© Jeremy Ferguson
The inside story
All the details on how to ditch hotels and find a holiday rental in France
In Paris, on Rue Saint-Honoré, it’s possible to rent the historic quarters of Maximilien Robespierre, the fiery revolutionary whose gift to French history was the Reign of Terror. Robespierre’s ghost, which could still be searching for its head, would hardly recognize the place. Today it’s a pretty, airy space with exposed beams, a rain shower, big-screen TV, kitchen with Nespresso maker and Wi-Fi. It sleeps up to four and it’s yours (via homeaway.com) for €195 a night.
If you think this might be a tad creepy, alternatives abound by the thousand. The City of Light — the most popular city in the world with 27 million visitors annually — has spaces aplenty for visitors anxious to avoid ultra-expensive hotels, settle into their own cozy digs and live for a while as Parisians do.
If Paris is the urban jewel of the planet, it’s also true that France is the most popular destination. In 2012, 83 million tourists arrived to wonder at and delight in its incomparably beautiful countryside, medieval villages, seaside resorts, 38 UNESCO World Heritage Sites, castles, cathedrals and, of course, legendary pleasures of the table.
The countryside offers a still vaster range of rental accommodations from gîtes de France — holiday rentals targeting the family market — to elaborate châteaux and fortified castles.
So what will it be? A barge on the Seine? A villa on the Côte d’Azur? A farmhouse in Brittany? A house in the Dordogne? A renovated pigeon house in Languedoc?
Simply Châteaux (simplychateau.com) is an agency catering to aspiring aristocrats. It represents 270 châteaux that can accommodate up to 50 guests apiece. Another outfit, A Castle for Rent (a-castle-for-rent.com), has 50 châteaux in the Loire Valley. Bring your own powdered wig.
My wife and I have rented for years. Rentals, even with often-hefty agency fees, are much less expensive than hotels. We save fortunes by cooking at home, taking advantage of marvellous French produce and wine at prices to make a Canadian drool. And we have a neighbourhood to call our own.
Last fall, we blueprinted a seven-week stay encompassing two Paris apartments, a townhouse in a Dordogne village and a gîte on the outskirts of Toulouse. What follows are on-site notes to give the reader a more comprehensive notion of what to expect.
Paris apartment #1
Because we were travelling with two doctors in the family, we sought out generous living space (we’d once rented an apartment only 32 square metres in size and spent the week bumping into each other). Next was the issue of an elevator (we have friends once forced to climb six floors to their garret accommodation; it nearly killed them).
Diligence bought us a two-bedroom apartment on the second floor of a classical 19th-century Baron Haussmann building. The neighbourhood was the upper Marais, just off the Place de la République. Our landlord was a vivacious and charming Parisienne, Véronique Aboulay (email@example.com), whose hands-on approach became a running delight. It cost €950 a week. (Note: with most Paris apartments, the price of a two-and-a-half-week stay is the same as a month, so the longer term is something of a bargain.)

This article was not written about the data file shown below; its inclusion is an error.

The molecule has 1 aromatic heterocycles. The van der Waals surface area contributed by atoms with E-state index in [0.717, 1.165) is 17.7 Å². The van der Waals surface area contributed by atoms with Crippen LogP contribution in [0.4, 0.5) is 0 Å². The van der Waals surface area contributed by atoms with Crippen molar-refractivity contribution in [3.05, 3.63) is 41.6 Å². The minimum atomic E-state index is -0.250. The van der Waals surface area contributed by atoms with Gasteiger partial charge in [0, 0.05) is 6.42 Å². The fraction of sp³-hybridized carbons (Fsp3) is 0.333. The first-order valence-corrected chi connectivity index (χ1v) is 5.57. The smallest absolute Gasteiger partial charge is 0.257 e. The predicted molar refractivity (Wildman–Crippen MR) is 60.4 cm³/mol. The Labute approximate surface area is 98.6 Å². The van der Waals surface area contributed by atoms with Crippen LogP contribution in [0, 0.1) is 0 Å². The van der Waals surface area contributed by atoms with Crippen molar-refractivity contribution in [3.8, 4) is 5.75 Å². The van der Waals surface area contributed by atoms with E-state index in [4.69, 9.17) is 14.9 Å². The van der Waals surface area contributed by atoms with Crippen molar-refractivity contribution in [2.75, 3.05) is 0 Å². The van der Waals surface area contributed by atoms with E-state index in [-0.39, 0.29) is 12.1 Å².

The fully furnished apartment had belonged to Véronique’s grandmother and it retains elegant 19th-century touches such as a trio of French doors leading to a balcony, high ceilings with original plaster moldings, and comfortable furniture and beds. Many of her grandmother’s personal possessions remain, imparting the warmth and character of a family home. The galley kitchen, which is merely functional, seems an afterthought.
Country home #1
Our first rental in the French countryside was a 15th-century row house in Saint-Jean-de-Côle in the upper Dordogne, Périgord Vert of yore. Officially one of Les Plus Beaux Villages de France (les-plus-beaux-villages-de-france.org) — always a superlative credential — it exudes a Brigadoon-like atmosphere that can exist only where people have been going about their lives on the old stones of centuries.
Its survivor credentials run from the Black Death and Wars of Religion to the French Revolution and WWII. It has a teeming population of 350, a few blocks of stone and half-timbered houses, a Gothic bridge, a castle, a cathedral and one grocery store with excellent croissants.
The owner of the three-storey “French House” is Karen Frost (firstname.lastname@example.org), a South African who manages to visit once a year. It has two extremely comfortable bedrooms, a living room with fireplace and an excellently outfitted modern kitchen. Its shabby chic decor of wood plank floors, overstuffed couches with white cotton slipcovers, antique shutters laying about as accents and soft neutral colours contribute to a comfy lived-in atmosphere. It costs €426 a week.